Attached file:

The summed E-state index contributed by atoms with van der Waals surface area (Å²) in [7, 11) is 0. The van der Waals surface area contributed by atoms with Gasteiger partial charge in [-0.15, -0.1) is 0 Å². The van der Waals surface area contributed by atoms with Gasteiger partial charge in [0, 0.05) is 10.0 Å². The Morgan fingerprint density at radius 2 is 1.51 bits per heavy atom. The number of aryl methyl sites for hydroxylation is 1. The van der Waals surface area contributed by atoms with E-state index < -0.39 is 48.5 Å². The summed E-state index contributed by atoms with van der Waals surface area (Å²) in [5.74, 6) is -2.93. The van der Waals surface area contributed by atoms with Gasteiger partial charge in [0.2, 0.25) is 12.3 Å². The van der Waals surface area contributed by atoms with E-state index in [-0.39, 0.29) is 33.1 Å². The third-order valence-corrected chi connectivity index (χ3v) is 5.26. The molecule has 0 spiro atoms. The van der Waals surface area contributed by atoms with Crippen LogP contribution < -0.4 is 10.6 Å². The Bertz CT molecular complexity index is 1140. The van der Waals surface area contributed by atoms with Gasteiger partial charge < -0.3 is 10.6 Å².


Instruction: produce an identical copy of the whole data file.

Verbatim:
The summed E-state index contributed by atoms with van der Waals surface area (Å²) in [7, 11) is 0. The van der Waals surface area contributed by atoms with Gasteiger partial charge in [-0.15, -0.1) is 0 Å². The van der Waals surface area contributed by atoms with Gasteiger partial charge in [0, 0.05) is 10.0 Å². The Morgan fingerprint density at radius 2 is 1.51 bits per heavy atom. The number of aryl methyl sites for hydroxylation is 1. The van der Waals surface area contributed by atoms with E-state index < -0.39 is 48.5 Å². The summed E-state index contributed by atoms with van der Waals surface area (Å²) in [5.74, 6) is -2.93. The van der Waals surface area contributed by atoms with Gasteiger partial charge in [0.2, 0.25) is 12.3 Å². The van der Waals surface area contributed by atoms with E-state index in [-0.39, 0.29) is 33.1 Å². The third-order valence-corrected chi connectivity index (χ3v) is 5.26. The molecule has 0 spiro atoms. The van der Waals surface area contributed by atoms with Crippen LogP contribution < -0.4 is 10.6 Å². The Bertz CT molecular complexity index is 1140. The van der Waals surface area contributed by atoms with Gasteiger partial charge < -0.3 is 10.6 Å².